The Beaver Dam Wash is a seasonal stream near the southwestern Utah-Nevada border in the United States. At its southern end in northern Arizona, near the point where it empties into the Virgin River, the stream flows throughout the year. Part of the wash is in the Beaver Dam Wash National Conservation Area, managed by the Bureau of Land Management. The wash was so named on account of beaver dams which once were built on its course.
The wash occupies a transition zone among the Colorado Plateau, the Great Basin, and the Mojave Desert ecosystems. Like all such zones, this area supports diverse vegetative communities and a rich array of wildlife. The wash begins in the Clover Mountains in Lincoln County, Nevada and flows south across very sparsely populated desert terrain. The area around the wash, including a number of protected wilderness areas, includes forests of Joshua trees along with other yuccas, cholla cactus, barrel cactus, Mormon Tea, and other grasses and shrubs, the primary vegetation in the area.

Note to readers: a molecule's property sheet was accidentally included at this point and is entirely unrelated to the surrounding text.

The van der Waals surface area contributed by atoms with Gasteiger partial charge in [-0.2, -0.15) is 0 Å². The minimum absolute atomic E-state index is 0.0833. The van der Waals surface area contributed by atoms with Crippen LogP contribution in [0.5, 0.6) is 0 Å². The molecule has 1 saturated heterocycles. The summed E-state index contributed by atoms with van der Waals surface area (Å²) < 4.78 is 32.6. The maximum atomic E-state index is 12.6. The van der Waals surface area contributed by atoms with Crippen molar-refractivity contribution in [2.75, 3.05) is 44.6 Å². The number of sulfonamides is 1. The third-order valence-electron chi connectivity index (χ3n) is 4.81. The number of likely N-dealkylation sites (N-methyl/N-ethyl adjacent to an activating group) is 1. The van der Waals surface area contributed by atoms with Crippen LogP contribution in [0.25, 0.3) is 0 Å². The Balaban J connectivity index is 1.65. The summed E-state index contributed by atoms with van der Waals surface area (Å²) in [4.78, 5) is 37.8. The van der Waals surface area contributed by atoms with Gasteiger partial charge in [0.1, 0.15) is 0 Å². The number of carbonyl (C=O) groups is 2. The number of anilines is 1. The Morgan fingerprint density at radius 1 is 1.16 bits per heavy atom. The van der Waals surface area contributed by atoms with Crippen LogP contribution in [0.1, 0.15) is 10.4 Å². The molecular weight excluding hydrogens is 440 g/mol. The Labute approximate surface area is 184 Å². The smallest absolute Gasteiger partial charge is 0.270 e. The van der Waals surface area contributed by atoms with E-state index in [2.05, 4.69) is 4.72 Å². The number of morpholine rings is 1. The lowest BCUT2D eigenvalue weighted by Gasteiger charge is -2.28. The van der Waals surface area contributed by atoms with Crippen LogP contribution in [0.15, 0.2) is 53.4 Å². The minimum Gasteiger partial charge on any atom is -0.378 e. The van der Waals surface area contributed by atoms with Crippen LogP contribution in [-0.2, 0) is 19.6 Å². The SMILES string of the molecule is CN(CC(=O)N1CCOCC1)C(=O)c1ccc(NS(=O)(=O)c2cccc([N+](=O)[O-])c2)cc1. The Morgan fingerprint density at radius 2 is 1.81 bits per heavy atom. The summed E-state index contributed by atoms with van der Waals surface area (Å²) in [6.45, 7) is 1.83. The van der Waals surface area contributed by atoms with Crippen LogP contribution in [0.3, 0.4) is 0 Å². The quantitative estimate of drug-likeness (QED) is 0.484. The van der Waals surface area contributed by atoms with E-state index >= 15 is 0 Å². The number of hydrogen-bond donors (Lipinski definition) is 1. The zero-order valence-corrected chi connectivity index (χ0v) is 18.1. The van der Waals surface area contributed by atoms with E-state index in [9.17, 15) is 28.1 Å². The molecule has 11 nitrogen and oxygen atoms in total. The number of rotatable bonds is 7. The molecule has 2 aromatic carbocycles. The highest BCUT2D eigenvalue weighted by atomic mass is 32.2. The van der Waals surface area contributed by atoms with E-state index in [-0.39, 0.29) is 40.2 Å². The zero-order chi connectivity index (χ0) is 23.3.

Animal life in the area consists of a variety of lizards, mammals, birds, and insects, and other creatures found in the Mojave Desert. The lower elevations provide designated critical habitat for the threatened desert tortoise and other native species, such as desert bighorn sheep, gila monster, and mojave rattlesnake.
Winters are mild with temperatures reaching highs from the mid-50s to 60s degrees Fahrenheit. Winter lows are usually in the 40s to high 20s Fahrenheit. Summer highs are commonly over 100 degrees Fahrenheit with lows in the mid-80s Fahrenheit.
Flash floods are common in the area when heavy summer monsoon thunderstorms dump heavy amounts of rain in short times causing water to fill washes and gulleys in the area. Most precipitation comes in concentrated storms that are infrequent. Generally, the air is low in humidity and dry. Windy conditions also are common throughout the year.